Life in the enclave had particularly severe consequences for women and children as vulnerable categories of the population. The children grew up in extremely difficult conditions, facing a lack of food, education and a normal childhood. The presence of the UN and organizations like UNHCR had a significant impact on the life of the population of Srebrenica during the siege. The flow of humanitarian aid, although later cut off, was vital to people's survival immediately after demilitarization, but was also severely limited by political and military factors. Long-term exhaustion due to lack of salt were impacting lasting consequences on the physical and mental health of the population. Specifically, the RS army systematically and persistently took salt from food convoys entering Srebrenica from the direction of Bratunac in order to physically and mentally exhausts the population for whom it was preparing genocide.

The initial enthusiasm for starting some normal life activities subsided over time, since poverty, powerlessness, exhaustion due to lack of food began to generate negative social occurrences such as alcoholism, gambling, profiteering... Under the pressures of uncertainty, the established survival strategy began to fall apart.

Life under siege exposed the population to continuous stress and trauma due to the constant threat of attacks, lack of food and basic necessities, as well as the loss of loved ones. The prolonged siege and the absence of a visible way out led to a loss of hope and the development of depression among the population. Such a state has left deep psychological effects on the lives of people, who tried to develop various coping strategies with the given situation such as optimism, humor, or mutual support in order to overcome difficulties. Many found solace in devoting themselves to religious activities, which took on a dynamic flow in the enclave.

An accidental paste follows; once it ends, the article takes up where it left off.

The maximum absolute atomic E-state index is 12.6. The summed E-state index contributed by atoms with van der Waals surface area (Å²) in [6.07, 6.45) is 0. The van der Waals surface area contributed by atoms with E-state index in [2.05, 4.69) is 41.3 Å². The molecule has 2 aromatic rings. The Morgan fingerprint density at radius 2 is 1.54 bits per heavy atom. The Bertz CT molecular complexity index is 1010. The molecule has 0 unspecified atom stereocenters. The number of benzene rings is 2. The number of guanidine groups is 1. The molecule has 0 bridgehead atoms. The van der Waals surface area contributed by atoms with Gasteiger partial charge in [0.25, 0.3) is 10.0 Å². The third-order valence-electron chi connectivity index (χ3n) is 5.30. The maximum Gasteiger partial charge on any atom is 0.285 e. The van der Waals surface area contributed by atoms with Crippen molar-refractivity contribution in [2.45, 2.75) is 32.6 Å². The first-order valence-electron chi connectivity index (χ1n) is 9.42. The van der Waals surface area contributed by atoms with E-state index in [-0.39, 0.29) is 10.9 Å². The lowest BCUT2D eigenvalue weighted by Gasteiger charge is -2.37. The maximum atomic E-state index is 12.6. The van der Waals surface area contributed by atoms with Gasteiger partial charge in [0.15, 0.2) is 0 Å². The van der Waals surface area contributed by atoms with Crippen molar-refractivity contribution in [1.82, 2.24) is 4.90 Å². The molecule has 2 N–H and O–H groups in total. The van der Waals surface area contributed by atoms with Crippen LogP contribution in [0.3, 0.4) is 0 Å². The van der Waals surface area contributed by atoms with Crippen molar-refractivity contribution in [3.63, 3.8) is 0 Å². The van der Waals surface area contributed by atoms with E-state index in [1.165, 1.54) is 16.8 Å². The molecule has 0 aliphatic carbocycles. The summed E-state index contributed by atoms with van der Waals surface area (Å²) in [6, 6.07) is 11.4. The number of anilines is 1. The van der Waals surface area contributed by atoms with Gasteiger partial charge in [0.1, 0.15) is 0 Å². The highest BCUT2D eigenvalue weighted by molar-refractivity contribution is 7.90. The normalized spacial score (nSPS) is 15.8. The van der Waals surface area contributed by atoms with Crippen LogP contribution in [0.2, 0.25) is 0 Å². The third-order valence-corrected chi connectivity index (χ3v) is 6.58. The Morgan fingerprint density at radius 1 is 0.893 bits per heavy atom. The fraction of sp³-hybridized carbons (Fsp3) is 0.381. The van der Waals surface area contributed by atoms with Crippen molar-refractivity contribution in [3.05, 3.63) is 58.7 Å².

Life under siege also changed the dynamics of social relations within the enclave. People developed new ways of interaction and support to survive, but some also experienced mutual conflicts and increased isolation. The presence of UNPROFOR forces and the influx of humanitarian aid had both positive and negative psychological impacts on the population. Although humanitarian aid was crucial for survival, the limitations and uncertainty increased the feeling of helplessness.

In such a state, the population entered the year 1995, when the Serbian army occupied Srebrenica and committed genocide. A number of people tried to escape from Srebrenica to free territories. Over 8,000 men and at least 500 minors did not reach freedom. They were killed in the genocide of 1995, carried out by the army and police of the Republic of Srpska, supported by military units from Serbia.

Život u zaštićenoj zoni

Sources

  1. GENOCID NAD BOŠNJACIMA, SREBRENICA 1995–2020: Uzroci, razmjere i posljedice, zbornik radova, Institut za istraživanje zločina protiv čovječnosti i međunarodnog prava Univerziteta u Sarajevu, Univerzitet u Tuzli, Institut za historiju Univerziteta u Sarajevu, Sarajevo, 2021.
  2. Jan Willem Honig, Norbert Both, Srebrenica: hronika ratnog zločina, Sarajevo, 1997.
  3. Hikmet Karčić, Emrah Đozić i Resul Alić, „Tragom jednog video snimka: vjerski život u UN “Sigurna zona” Srebrenica 1992-95,“ Novi Muallim, br. 77, 2019.
  4. Mevludin Hrnjić, „Svjedok srebreničkog genocida“, Institut za društvena i religijska istraživanja, 2022.